Two Quality Management Philosophies to Adopt Now

Sunday, June 24, 2018, 6:00 AM | Leave Comment

There are a lot of interesting processes and techniques associated with quality management.

Here are two that approach the level of a philosophy.

  1. Don’t “Goldplate”

    The term goldplating refers to delivering more quality than what the customer requested.

    Even though it might seem that this is a good thing, it is wrong for two reasons.

    First, the primary focus of the project should be to make sure that you deliver what the customer wants – on time and within budget. By adding in additional work (to overdeliver), you increase the risk that the project will not meet its deadline or budget. If you end up missing your deadline date, you will not find sympathy if you explain that the date was missed because of adding more work than the customer requested.

    Second, if you goldplate, you are taking it upon yourself to make a business decision on what is of most value to the customer. There may be some good reasons why the quality level was defined by the customer. There may be more value in having the solution completed early and for less cost. The point is that this is a customer decision and not one that the project manager should make.

    Goldplating does not mean you should not strive to be your best. Deliver early if you can. Deliver underbudget. Be extra-great in your customer service skills. Go over and above in your desire to help a colleague.

  2. Make Sure Quality Management Focuses on Processes, Not People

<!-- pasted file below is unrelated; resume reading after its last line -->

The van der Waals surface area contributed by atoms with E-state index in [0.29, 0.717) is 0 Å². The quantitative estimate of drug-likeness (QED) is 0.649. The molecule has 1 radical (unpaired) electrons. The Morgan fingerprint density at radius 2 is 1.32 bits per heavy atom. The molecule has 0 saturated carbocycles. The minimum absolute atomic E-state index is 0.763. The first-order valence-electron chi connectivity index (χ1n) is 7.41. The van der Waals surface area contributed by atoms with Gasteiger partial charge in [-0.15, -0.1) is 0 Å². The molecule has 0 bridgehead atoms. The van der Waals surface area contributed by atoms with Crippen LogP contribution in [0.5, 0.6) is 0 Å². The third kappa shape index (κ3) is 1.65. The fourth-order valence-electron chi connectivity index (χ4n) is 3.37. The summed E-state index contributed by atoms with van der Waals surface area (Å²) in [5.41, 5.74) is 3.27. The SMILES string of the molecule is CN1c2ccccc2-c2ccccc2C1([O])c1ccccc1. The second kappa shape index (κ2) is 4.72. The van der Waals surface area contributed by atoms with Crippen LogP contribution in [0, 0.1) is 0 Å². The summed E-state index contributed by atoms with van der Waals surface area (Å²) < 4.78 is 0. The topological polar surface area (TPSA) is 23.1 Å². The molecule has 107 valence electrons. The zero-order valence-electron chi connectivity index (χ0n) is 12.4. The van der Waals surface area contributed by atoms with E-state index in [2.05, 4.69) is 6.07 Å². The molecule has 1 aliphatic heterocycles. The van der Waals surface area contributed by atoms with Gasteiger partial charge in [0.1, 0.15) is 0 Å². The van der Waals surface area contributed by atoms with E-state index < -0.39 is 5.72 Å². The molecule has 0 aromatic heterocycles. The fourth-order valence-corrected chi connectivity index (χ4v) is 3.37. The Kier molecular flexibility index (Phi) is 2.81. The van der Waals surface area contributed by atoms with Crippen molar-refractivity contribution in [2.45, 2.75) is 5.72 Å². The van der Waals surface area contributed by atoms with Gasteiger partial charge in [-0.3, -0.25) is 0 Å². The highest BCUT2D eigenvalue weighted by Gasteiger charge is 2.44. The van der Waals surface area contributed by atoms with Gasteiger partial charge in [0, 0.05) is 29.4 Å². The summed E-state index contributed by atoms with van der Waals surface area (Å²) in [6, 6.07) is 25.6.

The focus of quality management is to build the right processes so that the entire team can produce the deliverables that meet the customer’s expectations. Therefore, if a particular deliverable has a quality problem, the project manager and project team should focus on how the project work processes can be improved – not on trying to determine who is to blame.

    Most problems with quality are the result of poor or inadequate work processes, not because of the malicious act of a particular person.

    In fact, it is thought that at least 80% of quality problems can be resolved by changing and strengthening business processes. Less than 20% of problems are under a team member’s control.

    Furthermore, the processes that your organization utilizes are largely determined by management. So, when workers or team members have quality problems, it is important for managers to identify the weak or broken processes involved and fix them.

    Of course, everyone can be responsible for their own work, but when there are problems, first check out the work processes that allowed the problem to occur.

Courtesy of…

This column is © copyright to and originally appeared in their weekly project management tip newsletter.

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